Robocalls in Canada

Sometimes I think I live in a third world country. Or at least one where the powerful are so used to bending the law for each other that we’ve lost sight of equality. I love my nation; I lived in the U.S. for over twenty years but returned to my home country where, I hoped and believed, that freedom at least for me and my LGBTQ brethren, was better represented. That might be true, but our definitions and actions as far as maintaining democracy leave a lot to be desired. We seem to have a strangely tilted perspective on what it means to be “fair” and “just”.

Recently (our 2011 Federal Election) there was a robocall scandal, in which thousands of voters for two of our three federal parties were called and told that their voting stations had changed. These calls claimed to be from elections Canada, and some people believed them. The calls were “aimed at sending non-[party] voters to the wrong polling stations, thereby negating their vote”  (National Post, 2013) So, a “group of voters, backed by the Council of Canadians, challenged the MPs based on what the voters said was a pattern of voter harassment and misleading phone calls that sent some people to the wrong polling stations.” (CBC, 2013) In at least one of these ridings, the vote was separated by less than 700 votes. These voters believed that fraud had occurred, and that as a result the counts in the elections were not an accurate reflection of what voters had intended. They therefore hoped that the vote would be thrown out and another would be called. I don’t blame them.

I heard about this some months ago, and was interested in the results. I’m fascinated less by what was discovered… but by the ramifications of what was determined. It was found that fraud had happened, and that the database maintained by the party had been used to commit the fraud. So the results of the election are tainted. There is no question. Fraud was committed. But because they could not determine who had committed the fraud, no action is being taken. Because we can’t prove who did the tainting, we have to live with the tainted results. Although we know that the secure database of the party was used inappropriately, thee is no punishment.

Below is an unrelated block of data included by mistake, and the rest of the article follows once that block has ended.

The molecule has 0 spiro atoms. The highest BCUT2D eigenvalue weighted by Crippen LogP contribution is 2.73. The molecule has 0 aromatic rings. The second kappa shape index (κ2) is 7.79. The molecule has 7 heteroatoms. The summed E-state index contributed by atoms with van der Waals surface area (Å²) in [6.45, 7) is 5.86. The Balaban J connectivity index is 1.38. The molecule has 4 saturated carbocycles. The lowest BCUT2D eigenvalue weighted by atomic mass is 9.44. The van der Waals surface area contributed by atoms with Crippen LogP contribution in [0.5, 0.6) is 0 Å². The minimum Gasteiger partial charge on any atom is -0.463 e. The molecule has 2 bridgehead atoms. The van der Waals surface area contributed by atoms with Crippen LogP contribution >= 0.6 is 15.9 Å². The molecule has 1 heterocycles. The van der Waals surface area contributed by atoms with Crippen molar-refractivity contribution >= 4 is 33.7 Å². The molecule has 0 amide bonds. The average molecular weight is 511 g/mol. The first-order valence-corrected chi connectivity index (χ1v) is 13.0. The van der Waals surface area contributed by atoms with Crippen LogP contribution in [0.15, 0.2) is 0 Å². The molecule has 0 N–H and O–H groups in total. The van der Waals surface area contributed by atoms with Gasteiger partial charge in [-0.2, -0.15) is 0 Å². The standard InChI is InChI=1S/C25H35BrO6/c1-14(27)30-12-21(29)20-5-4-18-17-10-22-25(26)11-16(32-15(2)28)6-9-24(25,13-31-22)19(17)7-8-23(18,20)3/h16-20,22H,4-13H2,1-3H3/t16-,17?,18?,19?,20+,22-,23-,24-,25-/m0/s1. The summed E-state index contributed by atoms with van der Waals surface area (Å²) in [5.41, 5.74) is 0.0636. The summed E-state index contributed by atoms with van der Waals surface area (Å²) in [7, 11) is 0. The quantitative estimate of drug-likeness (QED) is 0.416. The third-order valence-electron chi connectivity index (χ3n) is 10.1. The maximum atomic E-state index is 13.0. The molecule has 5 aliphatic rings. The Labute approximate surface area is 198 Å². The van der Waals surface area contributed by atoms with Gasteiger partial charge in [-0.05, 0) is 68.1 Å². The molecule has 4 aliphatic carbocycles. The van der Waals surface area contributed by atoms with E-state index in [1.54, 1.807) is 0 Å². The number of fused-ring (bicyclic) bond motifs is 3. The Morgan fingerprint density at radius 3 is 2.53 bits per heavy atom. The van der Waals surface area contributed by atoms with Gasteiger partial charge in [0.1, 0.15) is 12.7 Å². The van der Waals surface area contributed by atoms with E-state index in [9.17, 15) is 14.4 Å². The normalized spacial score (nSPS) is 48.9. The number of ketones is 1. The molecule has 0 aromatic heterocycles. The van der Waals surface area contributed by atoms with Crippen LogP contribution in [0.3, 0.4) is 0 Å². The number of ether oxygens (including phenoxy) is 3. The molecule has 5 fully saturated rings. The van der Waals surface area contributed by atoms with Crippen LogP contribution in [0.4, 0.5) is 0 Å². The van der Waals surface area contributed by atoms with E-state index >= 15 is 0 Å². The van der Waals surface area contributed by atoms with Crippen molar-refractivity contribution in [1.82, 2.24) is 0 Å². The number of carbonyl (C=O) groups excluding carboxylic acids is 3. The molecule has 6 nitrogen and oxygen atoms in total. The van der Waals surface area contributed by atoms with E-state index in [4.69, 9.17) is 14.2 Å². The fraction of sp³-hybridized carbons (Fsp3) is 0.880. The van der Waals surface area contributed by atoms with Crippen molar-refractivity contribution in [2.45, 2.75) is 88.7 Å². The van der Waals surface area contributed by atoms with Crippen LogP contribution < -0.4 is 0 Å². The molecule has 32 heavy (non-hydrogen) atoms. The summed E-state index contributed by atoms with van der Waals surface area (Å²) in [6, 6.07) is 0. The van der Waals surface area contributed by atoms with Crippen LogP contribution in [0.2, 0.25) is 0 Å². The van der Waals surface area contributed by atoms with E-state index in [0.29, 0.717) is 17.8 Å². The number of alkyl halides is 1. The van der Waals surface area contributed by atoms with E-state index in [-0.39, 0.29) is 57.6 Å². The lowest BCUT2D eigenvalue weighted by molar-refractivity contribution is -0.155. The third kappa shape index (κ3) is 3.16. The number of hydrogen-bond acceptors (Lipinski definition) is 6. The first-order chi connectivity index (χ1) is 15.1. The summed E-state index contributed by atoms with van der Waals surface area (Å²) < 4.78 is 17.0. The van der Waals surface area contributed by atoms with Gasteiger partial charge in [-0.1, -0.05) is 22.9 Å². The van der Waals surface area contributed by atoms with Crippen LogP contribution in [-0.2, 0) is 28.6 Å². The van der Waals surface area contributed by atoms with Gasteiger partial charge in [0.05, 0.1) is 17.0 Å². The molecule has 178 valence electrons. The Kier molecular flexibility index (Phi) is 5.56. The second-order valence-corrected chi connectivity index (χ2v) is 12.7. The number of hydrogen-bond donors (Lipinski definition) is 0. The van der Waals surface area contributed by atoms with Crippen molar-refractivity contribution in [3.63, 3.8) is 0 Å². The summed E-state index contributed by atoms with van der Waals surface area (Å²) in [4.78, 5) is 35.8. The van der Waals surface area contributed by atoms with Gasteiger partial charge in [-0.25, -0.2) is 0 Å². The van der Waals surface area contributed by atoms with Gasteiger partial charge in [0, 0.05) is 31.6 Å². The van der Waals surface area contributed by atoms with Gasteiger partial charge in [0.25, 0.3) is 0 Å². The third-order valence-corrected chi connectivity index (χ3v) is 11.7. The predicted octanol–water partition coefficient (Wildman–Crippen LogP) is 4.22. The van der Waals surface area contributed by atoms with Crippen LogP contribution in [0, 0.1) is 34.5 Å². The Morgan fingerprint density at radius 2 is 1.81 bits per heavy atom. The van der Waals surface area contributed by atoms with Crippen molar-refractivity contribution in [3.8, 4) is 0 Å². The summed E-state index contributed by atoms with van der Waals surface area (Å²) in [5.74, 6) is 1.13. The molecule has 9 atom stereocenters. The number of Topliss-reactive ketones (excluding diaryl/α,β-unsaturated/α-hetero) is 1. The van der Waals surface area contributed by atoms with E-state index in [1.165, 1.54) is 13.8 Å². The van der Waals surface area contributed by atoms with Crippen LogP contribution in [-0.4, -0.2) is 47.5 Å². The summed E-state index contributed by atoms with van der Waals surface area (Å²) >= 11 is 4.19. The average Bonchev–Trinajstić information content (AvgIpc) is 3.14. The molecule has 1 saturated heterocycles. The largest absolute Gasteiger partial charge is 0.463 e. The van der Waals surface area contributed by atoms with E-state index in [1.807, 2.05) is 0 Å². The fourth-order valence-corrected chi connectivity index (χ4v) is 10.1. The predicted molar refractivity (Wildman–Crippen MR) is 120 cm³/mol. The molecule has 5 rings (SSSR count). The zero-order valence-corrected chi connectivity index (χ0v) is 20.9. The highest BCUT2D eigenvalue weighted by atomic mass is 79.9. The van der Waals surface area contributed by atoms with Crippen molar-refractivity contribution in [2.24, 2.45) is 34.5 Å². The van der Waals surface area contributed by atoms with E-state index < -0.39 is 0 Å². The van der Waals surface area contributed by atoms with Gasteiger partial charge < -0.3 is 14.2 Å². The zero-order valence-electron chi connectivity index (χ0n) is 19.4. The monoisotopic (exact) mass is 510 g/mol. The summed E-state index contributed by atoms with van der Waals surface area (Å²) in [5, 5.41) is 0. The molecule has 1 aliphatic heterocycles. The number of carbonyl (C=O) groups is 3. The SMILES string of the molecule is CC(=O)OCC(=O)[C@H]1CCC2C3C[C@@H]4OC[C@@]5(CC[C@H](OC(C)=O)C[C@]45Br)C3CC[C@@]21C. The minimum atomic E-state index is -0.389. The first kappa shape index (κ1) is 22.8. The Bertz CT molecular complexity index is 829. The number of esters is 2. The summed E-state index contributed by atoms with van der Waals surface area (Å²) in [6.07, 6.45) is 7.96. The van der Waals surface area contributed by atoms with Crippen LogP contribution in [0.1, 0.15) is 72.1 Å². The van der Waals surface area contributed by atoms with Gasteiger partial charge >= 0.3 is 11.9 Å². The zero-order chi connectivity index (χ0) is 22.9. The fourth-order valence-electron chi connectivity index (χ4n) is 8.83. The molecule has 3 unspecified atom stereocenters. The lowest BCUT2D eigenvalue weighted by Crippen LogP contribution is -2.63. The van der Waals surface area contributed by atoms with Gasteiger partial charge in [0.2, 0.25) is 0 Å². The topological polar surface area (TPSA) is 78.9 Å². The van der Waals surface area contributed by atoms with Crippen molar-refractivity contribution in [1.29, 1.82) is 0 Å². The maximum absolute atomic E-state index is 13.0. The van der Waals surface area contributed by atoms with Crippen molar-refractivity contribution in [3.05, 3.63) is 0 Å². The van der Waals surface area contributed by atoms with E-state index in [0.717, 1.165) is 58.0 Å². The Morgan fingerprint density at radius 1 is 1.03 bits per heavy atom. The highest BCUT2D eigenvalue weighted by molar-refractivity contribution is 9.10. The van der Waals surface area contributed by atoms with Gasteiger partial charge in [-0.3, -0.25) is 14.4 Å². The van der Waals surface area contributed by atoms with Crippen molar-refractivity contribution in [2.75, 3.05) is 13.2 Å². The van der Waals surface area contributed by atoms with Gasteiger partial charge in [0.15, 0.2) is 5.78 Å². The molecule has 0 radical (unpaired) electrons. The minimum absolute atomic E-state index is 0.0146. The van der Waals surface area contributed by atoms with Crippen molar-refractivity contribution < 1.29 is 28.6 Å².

[W]hile the fraudster used a [party] database to make the calls, “there is no evidence to indicate [it] was approved or condoned by the party.” (National Post, 2013) So the party benefited; they may have even won the election because of this fraud. But the party officials could not be proved to have condoned it. Some party supporter, somewhere, has been perfectly successful in this endeavor. We can all see the effect of his/her actions; we know that he messed with the election. From the sound of it, even if he/she were caught, the election results would stand. Sure the party says the results of the scandal were “negligible”, but the final results were pretty tight. Thousands were called; some of the margins of victory were in the hundreds. That does not sound “negligible” to me.

Indeed, “the record indicates that the stance taken by the respondent MPs from the outset was to block these proceedings by any means.” (National Post, 2013) One would think that if they were really interested in making sure that the will of the Canadian people was maintained (rather than keeping their seats) the MPs would have been helpful in the investigation. But I guess they had too much to lose if the truth came out. Even if they didn’t commit the fraud, they wanted to benefit from it. Must be nice, to benefit from illegal dealings without fear of reprisals.

The ruling cleared the… party and its candidates of any effort to mislead voters, but said the most likely source of information used to make the misleading calls was the party’s CIMS database, accessed by ‘a person or persons currently unknown to this court.’” (Macleans, 2013) So they know that the database was used: their (supposedly) secure database was hacked by… someone… and used for their benefit. This shocks me: that just allowing such hacking in itself does not demand a response. I work with databases at the provincial level: we make enormous effort to make sure such data is not hacked. It rather offends me that a party that I do not support can store information about me, leak that data to others (okay: maybe not “leaked”… how about their security is sufficiently poor that it can be hacked into, which is not very different), that data can be used against me and that the party who did the collecting, the storing of personal data and a bad job of security gets no reprimand. This to me is the biggest issue. The judge knows that directly because of this loss of data, fraud occurred, but because he can’t figure out who did it, he leveled no punishment. The party is claiming it as a victory. And so they should: voters who did not agree with them have been silenced. That’s what they wanted, even if we can’t prove they were involved.

This entry was posted in Communication, geography, Politics, Popular Culture, Uncategorized, Values and tagged , , , , , , , . Bookmark the permalink.

2 Responses to Robocalls in Canada

  1. Pingback: Being Ready for Anything | The Geographer's Corner

  2. Pingback: Robocall Addendum: And This is Justice? | The Geographer's Corner

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